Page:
Now that the Roundabout Theatre Company's production of the Stephen Sondheim-James Goldman musical Follies has opened to mixed reviews, including negative responses from the four New York daily papers, Sondheim acolytes are indulging in the fine sport of Monday-morning quarterbacking--or, in this case, Friday-morning quarterbacking. (The show opened last Thursday.) The temptation to second-guess the casting, the direction, the production values, etc. of the presentationn seems to have been increased by the fact that, in the spring of 1998, the Paper Mill Playhouse in New Jersey offered a star-studded staging of the show that was as lavish as the Roundabout mounting is austere. In fact, plans were well underway to move the Paper Mill version to Broadway--but such a move was apparently prevented by Bobby Goldman, the widow of book writer James Goldman.
Angelo Del Rossi, Paper Mill's executive producer, still regrets the fact that his theater's Follies did not transfer. "I dealt with Mrs. Goldman directly, many times," he says, "and she told me flat out that she would not give us the rights to move the show to New York. However, she also said in the same breath that she didn't think she would ever see a better production of Follies. I asked her why, then, she wouldn't let us move it, but she gave no reason; she said she just didn't want it to go to Broadway. The unfortunate thing is, from that moment on, I never spoke to Jim Goldman again--and, soon after that, he died." (It may or may not be significant that the Roundabout mounted Goldman's The Lion in Winter after the closing of Follies at Paper Mill but prior to its own production of the musical.)
The stars of the Paper Mill Follies included Dee Hoty, Donna McKechnie, Laurence Guittard, Tony Roberts, Ann Miller, Kaye Ballard, and Phyllis Newman. According to Del Rossi, Stephen Sondheim loved the production: "On opening night, I said, 'Stephen, what did you think?' He looked at me very hard and said, 'Brilliant.' The impression that I received from him was that he was very much for the move to Broadway, and I don't really know why he didn't have more influence. Maybe he just didn't want to fight; Bobby Goldman seemed to have the upper hand."
Some have suggested that pure economics scotched the transfer of the Paper Mill Follies to New York, even in the face of a rave review from Ben Brantley in The New York Times. But Del Rossi says otherwise, nothing that "It was [producer] Roger Berlind who instigated the idea of a move to Broadway. He had raised all of the money to move it--but, when he tried to get the first-class rights, they weren't available to him. I don't think we'll ever know the full story, unless Bobby Goldman decides to tell it. I can only say that I did everything in my power to make the move happen. We were very proud of that production."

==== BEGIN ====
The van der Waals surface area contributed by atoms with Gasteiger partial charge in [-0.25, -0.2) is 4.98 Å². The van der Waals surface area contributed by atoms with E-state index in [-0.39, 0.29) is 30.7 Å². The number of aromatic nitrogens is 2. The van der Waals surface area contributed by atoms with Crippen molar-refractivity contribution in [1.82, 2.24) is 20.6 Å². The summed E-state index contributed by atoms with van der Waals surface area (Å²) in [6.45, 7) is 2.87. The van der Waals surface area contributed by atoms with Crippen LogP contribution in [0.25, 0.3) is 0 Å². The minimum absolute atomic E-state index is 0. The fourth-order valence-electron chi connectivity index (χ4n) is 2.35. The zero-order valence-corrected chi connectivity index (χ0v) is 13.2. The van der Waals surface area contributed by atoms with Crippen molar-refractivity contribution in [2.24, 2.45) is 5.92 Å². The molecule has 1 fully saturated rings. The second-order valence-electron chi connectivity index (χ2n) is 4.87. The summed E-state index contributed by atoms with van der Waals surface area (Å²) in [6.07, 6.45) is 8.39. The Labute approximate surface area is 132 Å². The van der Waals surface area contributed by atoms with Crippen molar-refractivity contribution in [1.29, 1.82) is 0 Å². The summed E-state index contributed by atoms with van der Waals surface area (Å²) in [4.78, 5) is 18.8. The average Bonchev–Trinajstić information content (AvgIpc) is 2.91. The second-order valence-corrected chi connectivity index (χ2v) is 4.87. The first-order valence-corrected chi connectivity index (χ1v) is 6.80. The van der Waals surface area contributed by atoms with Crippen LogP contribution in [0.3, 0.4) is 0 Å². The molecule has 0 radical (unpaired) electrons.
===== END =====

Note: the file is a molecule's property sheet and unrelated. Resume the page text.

How much control did Mrs. Goldman exert over the Roundabout Follies? According to Frank Scardino, the show's executive producer, "She represents the estate of her husband, and she was there to protect those interests. I think she had as much control as an author would have over a project. She acted in the same way that Mrs. Geisel would to protect the interests of Theodore Geisel on Seussical or any of the Berlin daughters would to protect Irving Berlin's work." As to Mrs. Goldman's direct involvement, Scardino had this to say: "Mr. Sondheim was there putting forth his ideas and his feelings on the production, and Mrs. Goldman certainly was there and made her own input."
If Bobby Goldman was instrumental in assuring that the Roundabout would bring Follies back to Broadway in a production that focuses more on her late husband's work than on the show's musical and production values, did she make a wise choice? The general critical response must have been disappointing to everyone involved, and word is that the Roundabout will not be running any quote ads for the show. In his New York Times review, Ben Brantley wrote that "The magic of Follies was always in the music--in Stephen Sondheim's brilliant re-inflecting of song styles of the past, with a score and lyrics that throbbed with ambivalence. The current incarnation shifts the emphasis to James Goldman's book, which is largely devoted to disenchanted husbands and wives sounding clever and bitter. This is not what is known as playing to one's strengths." Brantley went on to observe that "Song and dance are almost--and I know this sounds crazy--incidental in this Follies," and described "the general tone of Mr. Goldman's book" as "Who's Afraid of Virginia Woolf? as it might have been rewritten for Joan Crawford at M-G-M."
Although Mrs. Goldman was not immediately available for comment, Bob Fennell, the publicist for the Roundabout Follies, told TheaterMania that "she's thrilled with the production, as is [Roundabout artistic director] Todd Haimes." It should be noted that the Paper Mill production was not universally loved; some critics and audience members felt it too literal, while others actually viewed the large scale of the production as a detriment. One theater journalist who very much enjoyed the Roundabout version said of the Paper Mill staging that "It just did not feel like it was Broadway caliber to me. Even though it was lavishly produced, there was something vaguely cheesy about it."
If that Follies had come to Broadway, would the major New York critics have agreed with this assessment? Or would they have echoed Brantley's feelings about the show at Paper Mill? We'll never know.
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